The Wines of the Family Winemaker Tasting

The Family Winemakers of California were once again back in Del Mar. This is the signature winemaker event for trade and consumers in the San Diego area. It is an opportunity for family-owned wine operations to present their wines, and for me, and opportunity to discover a new outstanding winery. My reviews, and pick of the day follow.

This year, the number of wineries seemed less than in the past, but there were still 88 wineries in attendance. Twenty wineries were pouring for the first time. The doors opened at 1:00pm on a sunny Sunday afternoon. Trade and media were let in an hour before the consumers. 

Prior to arriving, I had downloaded the program, which contained details on each winery: who their owners are; where they are located; what they were pouring; and how many cases they produced. While you cannot take wine out of the event, the winemakers were taking orders from the trade.

All the wineries were set up on long tables, and arranged in alphabetical order. Large signs were located above each tasting location, identifying the winery. Many wineries just had their bottles on the table, and were pouring, while others had decorated their spots with all types of wine related paraphernalia and informational brochures.

As I do every year, my focus was to find one or two standout wineries that I had never heard of. Additionally, I wanted to concentrate on central coast wineries along with the Sierra Foothills, and Lodi. That doesn’t mean I didn’t try some wines from Napa and Sonoma…of course I did.

In four hours, I met with 18 winemakers, and probably tasted around 60 to 70 different wines. I can assure you that I actually tasted, not drank, that number of wines. It is terrible to see so much wine being poured into a spit bucket, but when you have to drive away from the event, it is the only safe thing to do. Luckily there was fresh baked bread from La Brea Bakery, and cheese plates from Kerrygold set up throughout the venue. Palate cleansing was a fairly easy task.

Some highlights in the tasting:

With Greg Barr of Barr Estates
Barr Estates continues to make one of the best valued Petite Verdots’ on the market. Greg Barr, and his winemaker, Signa Zoller continue to create tasting wines that are all under the $30 mark. This Paso Robles winery is doing it right. My wife enjoyed their Rose of Malbec, and they also presented a couple blends: Dane Head and Jubilado, which were interesting.

I tried numerous Chardonnays and Viogniers, and one that stood out was from Admirable Family Vineyards. This winery is located in Malibu, and is run by a French family. The Viognier was a blend of Viognier and Chardonnay. No oak and about $45 retail. Brophy Clark Cellars, out of Santa Maria had a very nice Chardonnay, at about half the price. Both are worth seeking.

In the past, I have shied away from Temecula wines. I decided to stop by the Falkner Winery, and talked with Ray Falkner about what they are doing down there. I think the wineries are seeing that success will come with the “right” grapes being planted. Falkner had a very nice Sangiovese, and their version of a “super Tuscan” will probably last 10 to 15 years in the cellar. This is the second Sangiovese I have tried from Temecula, and both have been impressive. The other was from Baily.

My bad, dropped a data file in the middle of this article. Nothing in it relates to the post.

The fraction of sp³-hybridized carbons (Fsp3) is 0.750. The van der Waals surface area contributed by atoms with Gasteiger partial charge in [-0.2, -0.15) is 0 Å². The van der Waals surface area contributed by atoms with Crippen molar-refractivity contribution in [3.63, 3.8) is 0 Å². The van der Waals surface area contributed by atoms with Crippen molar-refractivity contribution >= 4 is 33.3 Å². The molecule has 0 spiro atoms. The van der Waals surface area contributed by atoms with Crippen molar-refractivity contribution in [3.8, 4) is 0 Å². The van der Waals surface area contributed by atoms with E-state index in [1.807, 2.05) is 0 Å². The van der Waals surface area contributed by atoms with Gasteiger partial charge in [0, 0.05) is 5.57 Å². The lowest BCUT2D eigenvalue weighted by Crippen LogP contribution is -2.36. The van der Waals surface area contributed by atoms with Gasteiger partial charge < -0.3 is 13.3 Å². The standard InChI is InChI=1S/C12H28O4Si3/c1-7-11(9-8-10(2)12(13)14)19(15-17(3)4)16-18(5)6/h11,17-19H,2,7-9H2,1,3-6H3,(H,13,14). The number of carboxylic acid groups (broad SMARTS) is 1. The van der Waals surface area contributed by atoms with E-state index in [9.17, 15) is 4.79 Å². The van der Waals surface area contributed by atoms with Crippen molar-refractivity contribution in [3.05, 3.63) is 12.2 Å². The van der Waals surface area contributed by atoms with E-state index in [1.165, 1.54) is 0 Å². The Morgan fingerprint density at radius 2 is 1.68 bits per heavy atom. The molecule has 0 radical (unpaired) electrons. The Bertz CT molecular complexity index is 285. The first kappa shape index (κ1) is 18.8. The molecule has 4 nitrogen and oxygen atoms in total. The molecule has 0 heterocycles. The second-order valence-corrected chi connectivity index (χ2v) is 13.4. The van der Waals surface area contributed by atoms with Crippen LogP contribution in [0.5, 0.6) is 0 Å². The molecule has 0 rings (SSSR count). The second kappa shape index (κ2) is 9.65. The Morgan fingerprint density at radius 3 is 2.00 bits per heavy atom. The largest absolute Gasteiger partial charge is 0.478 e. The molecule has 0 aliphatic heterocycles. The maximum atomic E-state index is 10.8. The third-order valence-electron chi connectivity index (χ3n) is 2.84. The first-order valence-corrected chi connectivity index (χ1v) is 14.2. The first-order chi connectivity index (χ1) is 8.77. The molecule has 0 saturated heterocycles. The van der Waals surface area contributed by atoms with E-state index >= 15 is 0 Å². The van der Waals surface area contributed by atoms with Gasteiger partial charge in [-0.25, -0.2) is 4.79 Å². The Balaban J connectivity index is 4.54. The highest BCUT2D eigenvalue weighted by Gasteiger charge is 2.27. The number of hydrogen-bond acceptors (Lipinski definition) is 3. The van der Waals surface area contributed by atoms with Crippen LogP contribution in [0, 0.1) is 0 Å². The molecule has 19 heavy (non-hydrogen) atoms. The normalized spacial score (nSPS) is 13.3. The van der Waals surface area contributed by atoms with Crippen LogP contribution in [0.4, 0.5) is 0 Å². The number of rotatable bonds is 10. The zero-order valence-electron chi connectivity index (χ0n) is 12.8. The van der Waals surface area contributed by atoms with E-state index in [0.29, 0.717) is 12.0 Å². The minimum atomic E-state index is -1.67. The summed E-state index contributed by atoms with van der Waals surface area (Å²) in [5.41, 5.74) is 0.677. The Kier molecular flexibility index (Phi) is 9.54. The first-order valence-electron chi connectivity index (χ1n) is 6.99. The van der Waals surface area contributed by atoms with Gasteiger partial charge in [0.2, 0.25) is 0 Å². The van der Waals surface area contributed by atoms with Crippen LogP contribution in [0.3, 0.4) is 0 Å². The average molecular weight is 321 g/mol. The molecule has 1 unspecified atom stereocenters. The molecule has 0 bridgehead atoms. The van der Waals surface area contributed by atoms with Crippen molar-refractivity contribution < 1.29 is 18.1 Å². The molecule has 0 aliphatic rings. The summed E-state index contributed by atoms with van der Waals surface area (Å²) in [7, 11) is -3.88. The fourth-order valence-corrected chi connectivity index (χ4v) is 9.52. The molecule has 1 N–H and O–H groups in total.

From the Sierra Foothills, Frog’s Tooth Vineyards had a zesty Barbera (would be great with any tomato based dish) and an interesting Tempranillo. All their wines were reasonably priced between $15 and $40.

Ken Brown Wines had a very familiar nose and palate to them. I tried their Sauvignon Blanc and three of their Pinot Noirs. The Sauvignon Blanc came from the Vogelzang vineyard in Happy Canyon AVA. Personally, this is the way I think Sauvignon Blanc should taste. It has a unmistakable nose to it. One of my favorites is made by Dragonette Cellars, who sources their grapes from the same vineyard. The three Pinot Noirs were from different vineyards in the Santa Rita Hills. One being the Radian Vineyard (again, the same as Dragonette Cellars).

One of the few Pinot Gris’ we tried was from Manzoni EstateVineyards in the Santa Lucia Highlands. This Pinot Gris had nice acidity, due to its’ cooler climate location. The nose was green apple, stone fruit and pear. The wine had more body than if you were drinking something from Italy. Much more Alsatian in style.

Benjamin Silver of Silver Wines
There were a lot of other wineries that I tasted. Some good, some very good, but there could only be one “find” of the event. That winery was Silver Wines. Benjamin Silver is basically a one man show. He is the winemaker and owner, since 1996, when he left Zaca Mesa. Silver Wines produces small bottlings of: Pinot Noir, Cabernet Franc, Syrah, Nebbiolo, and two extraordinary blends:  Saviezza & I Tre Figli. The I Tre Figli was the best wine of the day. He had both a vintage and non-vintage verson of the wine. I actually preferred the non-vintage. It was a proprietary blend of Cabernet Sauvingon, Sangiovese and Cabernet Franc. It was silky, smooth, complex and had the ability to age. Find this wine, and buy it now, as the production is only about 350 cases.

I don’t know where the Family Winemakers of California event will be next year, but you can always go to their website to learn about upcoming events. Try to attend, and maybe you will also make sme new discoveries.

See you next year at the tasting!

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